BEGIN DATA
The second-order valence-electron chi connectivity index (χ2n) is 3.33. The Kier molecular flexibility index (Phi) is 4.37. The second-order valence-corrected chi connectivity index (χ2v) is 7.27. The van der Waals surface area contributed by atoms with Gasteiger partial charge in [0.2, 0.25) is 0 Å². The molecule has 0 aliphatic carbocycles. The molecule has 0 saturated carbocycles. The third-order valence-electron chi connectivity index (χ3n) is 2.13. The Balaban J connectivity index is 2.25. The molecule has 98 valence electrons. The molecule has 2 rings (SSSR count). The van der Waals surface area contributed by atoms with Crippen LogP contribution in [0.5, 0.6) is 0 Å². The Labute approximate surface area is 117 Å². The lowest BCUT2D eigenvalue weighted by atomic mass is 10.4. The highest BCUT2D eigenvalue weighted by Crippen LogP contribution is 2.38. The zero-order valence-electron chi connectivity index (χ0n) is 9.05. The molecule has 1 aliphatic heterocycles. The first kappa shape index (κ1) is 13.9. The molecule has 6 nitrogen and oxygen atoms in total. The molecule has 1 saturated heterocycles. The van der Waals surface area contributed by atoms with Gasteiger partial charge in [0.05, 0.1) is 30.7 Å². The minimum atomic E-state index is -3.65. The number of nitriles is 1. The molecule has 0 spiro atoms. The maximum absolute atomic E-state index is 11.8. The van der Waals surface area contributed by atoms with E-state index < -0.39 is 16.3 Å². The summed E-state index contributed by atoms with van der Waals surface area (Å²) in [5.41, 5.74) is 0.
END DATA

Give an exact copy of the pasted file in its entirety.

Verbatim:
The second-order valence-electron chi connectivity index (χ2n) is 3.33. The Kier molecular flexibility index (Phi) is 4.37. The second-order valence-corrected chi connectivity index (χ2v) is 7.27. The van der Waals surface area contributed by atoms with Gasteiger partial charge in [0.2, 0.25) is 0 Å². The molecule has 0 aliphatic carbocycles. The molecule has 0 saturated carbocycles. The third-order valence-electron chi connectivity index (χ3n) is 2.13. The Balaban J connectivity index is 2.25. The molecule has 98 valence electrons. The molecule has 2 rings (SSSR count). The van der Waals surface area contributed by atoms with Crippen LogP contribution in [0.5, 0.6) is 0 Å². The Labute approximate surface area is 117 Å². The lowest BCUT2D eigenvalue weighted by atomic mass is 10.4. The highest BCUT2D eigenvalue weighted by Crippen LogP contribution is 2.38. The zero-order valence-electron chi connectivity index (χ0n) is 9.05. The molecule has 1 aliphatic heterocycles. The first kappa shape index (κ1) is 13.9. The molecule has 6 nitrogen and oxygen atoms in total. The molecule has 1 saturated heterocycles. The van der Waals surface area contributed by atoms with Gasteiger partial charge in [0.05, 0.1) is 30.7 Å². The minimum atomic E-state index is -3.65. The number of nitriles is 1. The molecule has 0 spiro atoms. The maximum absolute atomic E-state index is 11.8. The van der Waals surface area contributed by atoms with E-state index < -0.39 is 16.3 Å². The summed E-state index contributed by atoms with van der Waals surface area (Å²) in [5.41, 5.74) is 0.